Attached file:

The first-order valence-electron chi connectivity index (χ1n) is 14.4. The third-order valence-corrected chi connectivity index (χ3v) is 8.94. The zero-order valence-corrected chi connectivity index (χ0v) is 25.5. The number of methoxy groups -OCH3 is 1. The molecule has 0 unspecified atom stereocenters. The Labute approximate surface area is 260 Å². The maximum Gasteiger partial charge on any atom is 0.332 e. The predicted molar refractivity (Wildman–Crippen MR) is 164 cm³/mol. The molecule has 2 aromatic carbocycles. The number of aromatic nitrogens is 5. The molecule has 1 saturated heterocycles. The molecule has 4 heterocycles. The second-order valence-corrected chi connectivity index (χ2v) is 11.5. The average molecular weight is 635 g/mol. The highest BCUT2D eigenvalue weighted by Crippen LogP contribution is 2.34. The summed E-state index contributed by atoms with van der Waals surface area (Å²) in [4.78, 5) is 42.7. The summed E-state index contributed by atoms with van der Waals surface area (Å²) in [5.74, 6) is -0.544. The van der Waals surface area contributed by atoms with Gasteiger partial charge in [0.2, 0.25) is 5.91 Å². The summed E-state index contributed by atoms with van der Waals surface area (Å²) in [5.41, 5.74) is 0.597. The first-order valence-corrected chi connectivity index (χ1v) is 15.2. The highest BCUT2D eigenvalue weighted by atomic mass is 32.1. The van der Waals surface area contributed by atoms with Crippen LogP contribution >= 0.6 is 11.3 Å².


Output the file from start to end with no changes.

The first-order valence-electron chi connectivity index (χ1n) is 14.4. The third-order valence-corrected chi connectivity index (χ3v) is 8.94. The zero-order valence-corrected chi connectivity index (χ0v) is 25.5. The number of methoxy groups -OCH3 is 1. The molecule has 0 unspecified atom stereocenters. The Labute approximate surface area is 260 Å². The maximum Gasteiger partial charge on any atom is 0.332 e. The predicted molar refractivity (Wildman–Crippen MR) is 164 cm³/mol. The molecule has 2 aromatic carbocycles. The number of aromatic nitrogens is 5. The molecule has 1 saturated heterocycles. The molecule has 4 heterocycles. The second-order valence-corrected chi connectivity index (χ2v) is 11.5. The average molecular weight is 635 g/mol. The highest BCUT2D eigenvalue weighted by Crippen LogP contribution is 2.34. The summed E-state index contributed by atoms with van der Waals surface area (Å²) in [4.78, 5) is 42.7. The summed E-state index contributed by atoms with van der Waals surface area (Å²) in [5.74, 6) is -0.544. The van der Waals surface area contributed by atoms with Gasteiger partial charge in [0.2, 0.25) is 5.91 Å². The summed E-state index contributed by atoms with van der Waals surface area (Å²) in [5.41, 5.74) is 0.597. The first-order valence-corrected chi connectivity index (χ1v) is 15.2. The highest BCUT2D eigenvalue weighted by atomic mass is 32.1. The van der Waals surface area contributed by atoms with Crippen LogP contribution >= 0.6 is 11.3 Å².